It’s not that readers can’t make out what goes with what. Is it only an ex-English teacher who shivers in delight when parts of sentences link together so precisely that they’re like the rocks in Inca walls—you couldn’t force a needle between them?

It’s amazing how obviously problematic these seem in isolation. Yet, zoomed over in texts, it can be hard to catch them. (Hah! See?)

But readers know what’s meant perfectly well, don’t they? So what’s the fuss?

Lie and Lay.Writer with questions

I just saw “laying” when it should have been “lying” in a book I deeply respected. Which editor’s job is it to catch this? Am I silly to care?

I’m going to make the radical claim that the English language has decided. “Lie” and “lay” in the progressive tenses (she was lying/laying, he is lying/laying) are interchangeable, as they are in the simple past (he lay/laid down). Let go of it, you hyperventilators! The distinction has deserted you.

Or has it? Is it worth fighting for?

pile of lettersIncomplete comparisons.

If you look this one up online, you’ll be told that you “complete” a comparison by making sure to state what is being compared with what. In other words, it’s “incomplete” if you say that “Painkiller X is better.” You must say better than what. Nor can you say, “Product X has the most nutritious ingredients.” You must designate the category in which nutritious ingredients are being measured. The first hits in an online search tie such “incomplete comparisons” to misleading advertising. These hits are correct: We do hear claims like these all the time. But they’re fairly easy to spot if we’re looking.

However, here’s what seems to be a more subtle form of incomplete comparison, given how often it pops up:

1) Education in Europe is a lot cheaper than the United States.

2) The restaurants in Louisville are better than Cincinnati.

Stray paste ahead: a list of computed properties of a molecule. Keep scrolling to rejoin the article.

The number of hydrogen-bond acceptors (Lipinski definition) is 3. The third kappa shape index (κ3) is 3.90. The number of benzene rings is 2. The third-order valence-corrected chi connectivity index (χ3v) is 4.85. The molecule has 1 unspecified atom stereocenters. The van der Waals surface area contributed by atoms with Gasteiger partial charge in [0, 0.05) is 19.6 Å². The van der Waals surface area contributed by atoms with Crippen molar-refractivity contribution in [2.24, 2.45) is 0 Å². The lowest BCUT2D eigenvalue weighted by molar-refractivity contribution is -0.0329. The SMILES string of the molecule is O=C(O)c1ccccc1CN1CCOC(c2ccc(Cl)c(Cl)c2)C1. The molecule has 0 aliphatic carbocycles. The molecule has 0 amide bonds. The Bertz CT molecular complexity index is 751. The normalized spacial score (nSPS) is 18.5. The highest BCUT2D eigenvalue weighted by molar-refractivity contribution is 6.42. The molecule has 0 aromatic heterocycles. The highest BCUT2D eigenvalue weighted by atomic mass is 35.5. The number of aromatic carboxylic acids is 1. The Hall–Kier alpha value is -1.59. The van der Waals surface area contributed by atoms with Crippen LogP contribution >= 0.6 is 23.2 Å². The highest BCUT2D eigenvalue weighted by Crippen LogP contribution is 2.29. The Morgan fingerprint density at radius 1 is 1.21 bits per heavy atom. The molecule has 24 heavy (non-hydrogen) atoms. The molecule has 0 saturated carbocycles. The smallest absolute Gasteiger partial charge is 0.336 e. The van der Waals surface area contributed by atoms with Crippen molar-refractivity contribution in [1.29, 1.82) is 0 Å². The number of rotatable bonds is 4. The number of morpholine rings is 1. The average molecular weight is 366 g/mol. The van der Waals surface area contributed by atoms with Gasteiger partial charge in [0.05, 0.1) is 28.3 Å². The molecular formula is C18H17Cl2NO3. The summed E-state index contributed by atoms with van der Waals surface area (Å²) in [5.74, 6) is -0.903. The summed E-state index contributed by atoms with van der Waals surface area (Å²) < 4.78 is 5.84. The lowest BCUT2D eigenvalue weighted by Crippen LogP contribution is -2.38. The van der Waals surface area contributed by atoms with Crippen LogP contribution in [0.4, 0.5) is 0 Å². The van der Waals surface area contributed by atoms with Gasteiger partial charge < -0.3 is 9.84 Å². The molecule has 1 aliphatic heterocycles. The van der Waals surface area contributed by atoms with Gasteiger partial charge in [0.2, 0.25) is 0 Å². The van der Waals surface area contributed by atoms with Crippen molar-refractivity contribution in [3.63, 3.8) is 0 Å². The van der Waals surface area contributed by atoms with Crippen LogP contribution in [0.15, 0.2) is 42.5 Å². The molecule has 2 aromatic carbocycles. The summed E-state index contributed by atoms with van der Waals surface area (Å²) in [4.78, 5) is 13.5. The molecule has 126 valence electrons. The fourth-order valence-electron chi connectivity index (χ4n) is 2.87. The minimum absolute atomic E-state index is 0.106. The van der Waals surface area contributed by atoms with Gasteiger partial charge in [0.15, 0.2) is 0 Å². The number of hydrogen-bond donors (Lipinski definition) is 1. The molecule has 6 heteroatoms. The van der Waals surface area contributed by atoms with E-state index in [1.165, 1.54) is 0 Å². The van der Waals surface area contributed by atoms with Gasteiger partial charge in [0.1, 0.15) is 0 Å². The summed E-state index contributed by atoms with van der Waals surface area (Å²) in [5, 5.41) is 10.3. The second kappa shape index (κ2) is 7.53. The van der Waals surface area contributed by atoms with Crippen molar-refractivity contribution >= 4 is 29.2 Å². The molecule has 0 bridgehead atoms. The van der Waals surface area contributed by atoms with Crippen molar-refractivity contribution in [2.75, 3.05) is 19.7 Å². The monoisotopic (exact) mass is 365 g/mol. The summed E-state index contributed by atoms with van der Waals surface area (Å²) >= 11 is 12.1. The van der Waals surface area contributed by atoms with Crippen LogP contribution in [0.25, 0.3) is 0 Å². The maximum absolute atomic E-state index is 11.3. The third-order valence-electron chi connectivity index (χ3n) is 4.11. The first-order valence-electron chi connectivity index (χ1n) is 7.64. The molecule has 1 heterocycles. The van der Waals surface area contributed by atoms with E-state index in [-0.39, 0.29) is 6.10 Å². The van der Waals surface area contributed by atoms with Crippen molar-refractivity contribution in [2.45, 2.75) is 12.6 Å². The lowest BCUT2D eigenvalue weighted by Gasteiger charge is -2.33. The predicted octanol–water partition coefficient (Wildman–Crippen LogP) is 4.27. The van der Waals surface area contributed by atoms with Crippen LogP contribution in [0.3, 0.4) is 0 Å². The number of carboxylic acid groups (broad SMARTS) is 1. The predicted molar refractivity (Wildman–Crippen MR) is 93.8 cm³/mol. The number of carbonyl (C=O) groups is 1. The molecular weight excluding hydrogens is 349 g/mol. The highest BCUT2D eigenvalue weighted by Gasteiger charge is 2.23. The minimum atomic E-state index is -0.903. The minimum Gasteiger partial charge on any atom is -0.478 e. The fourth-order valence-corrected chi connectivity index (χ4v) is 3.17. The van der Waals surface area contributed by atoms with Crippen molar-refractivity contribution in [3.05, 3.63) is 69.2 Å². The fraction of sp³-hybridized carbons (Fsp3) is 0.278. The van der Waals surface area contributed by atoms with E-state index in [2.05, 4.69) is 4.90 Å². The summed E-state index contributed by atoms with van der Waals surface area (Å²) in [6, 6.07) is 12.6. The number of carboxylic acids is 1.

3) My friend’s grammar skills are better than some English teachers.

Here’s a sentence I read this morning in an academic journal (I have changed some relevant nouns lest some enterprising soul try to figure out where it came from):

My years as a low-wage employee have been a lot better than some others at many locations.

Now, one could make the case, given the exceptional level of literacy this writer demonstrates throughout the article, that “some others” here refers to “years,” not other, comparable employees. If the referent is “employee,” however, the sentence would have to read (with the “understood” parts in brackets):

My years as a low-wage employee have been a lot better than [they have been] FOR some others at many locations.

Would you have read this sentence as I did? Would you have revised it, possibly to clarify the referent? What about the others above (1-3)? Would they have jumped out at you if you weren’t looking for them?Torn up drafts

And then there are these:

Each of these, in some camps, is wrong. Yet I bet we read over them as often as we catch them. So. . . if you were editing your own work or your critique partner’s, would you flag these?

Neither of us are going to be there.

The data explains why the theory is wrong.

McDonald’s raised their prices again.

None of us like making mistakes.

Verdicts? Let me know what you think!Woman writing